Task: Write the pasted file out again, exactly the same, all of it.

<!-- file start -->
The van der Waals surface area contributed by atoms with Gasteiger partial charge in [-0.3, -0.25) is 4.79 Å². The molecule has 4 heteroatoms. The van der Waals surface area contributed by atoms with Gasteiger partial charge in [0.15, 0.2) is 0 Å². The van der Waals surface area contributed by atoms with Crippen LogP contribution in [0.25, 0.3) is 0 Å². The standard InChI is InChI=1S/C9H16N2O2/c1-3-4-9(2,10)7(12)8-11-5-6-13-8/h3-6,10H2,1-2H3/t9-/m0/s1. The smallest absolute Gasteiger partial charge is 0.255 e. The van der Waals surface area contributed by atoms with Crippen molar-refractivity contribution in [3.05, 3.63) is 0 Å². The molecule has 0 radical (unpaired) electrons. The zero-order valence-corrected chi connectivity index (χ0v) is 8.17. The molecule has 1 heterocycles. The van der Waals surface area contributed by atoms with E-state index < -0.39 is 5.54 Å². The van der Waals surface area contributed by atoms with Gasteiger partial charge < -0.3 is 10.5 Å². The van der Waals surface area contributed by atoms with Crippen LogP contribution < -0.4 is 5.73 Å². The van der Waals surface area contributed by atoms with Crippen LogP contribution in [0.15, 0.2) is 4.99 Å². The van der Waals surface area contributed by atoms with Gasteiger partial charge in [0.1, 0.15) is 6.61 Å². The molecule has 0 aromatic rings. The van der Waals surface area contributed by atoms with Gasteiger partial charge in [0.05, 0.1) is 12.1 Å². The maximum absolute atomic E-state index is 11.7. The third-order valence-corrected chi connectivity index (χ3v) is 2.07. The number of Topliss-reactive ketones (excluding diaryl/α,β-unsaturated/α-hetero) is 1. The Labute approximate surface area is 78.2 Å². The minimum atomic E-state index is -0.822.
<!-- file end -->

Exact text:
The van der Waals surface area contributed by atoms with Gasteiger partial charge in [-0.3, -0.25) is 4.79 Å². The molecule has 4 heteroatoms. The van der Waals surface area contributed by atoms with Gasteiger partial charge in [0.15, 0.2) is 0 Å². The van der Waals surface area contributed by atoms with Crippen LogP contribution in [0.25, 0.3) is 0 Å². The standard InChI is InChI=1S/C9H16N2O2/c1-3-4-9(2,10)7(12)8-11-5-6-13-8/h3-6,10H2,1-2H3/t9-/m0/s1. The smallest absolute Gasteiger partial charge is 0.255 e. The van der Waals surface area contributed by atoms with Crippen molar-refractivity contribution in [3.05, 3.63) is 0 Å². The molecule has 0 radical (unpaired) electrons. The zero-order valence-corrected chi connectivity index (χ0v) is 8.17. The molecule has 1 heterocycles. The van der Waals surface area contributed by atoms with E-state index < -0.39 is 5.54 Å². The van der Waals surface area contributed by atoms with Gasteiger partial charge < -0.3 is 10.5 Å². The van der Waals surface area contributed by atoms with Crippen LogP contribution < -0.4 is 5.73 Å². The van der Waals surface area contributed by atoms with Crippen LogP contribution in [0.15, 0.2) is 4.99 Å². The van der Waals surface area contributed by atoms with Gasteiger partial charge in [0.1, 0.15) is 6.61 Å². The molecule has 0 aromatic rings. The van der Waals surface area contributed by atoms with Gasteiger partial charge in [0.05, 0.1) is 12.1 Å². The maximum absolute atomic E-state index is 11.7. The third-order valence-corrected chi connectivity index (χ3v) is 2.07. The number of Topliss-reactive ketones (excluding diaryl/α,β-unsaturated/α-hetero) is 1. The Labute approximate surface area is 78.2 Å². The minimum atomic E-state index is -0.822.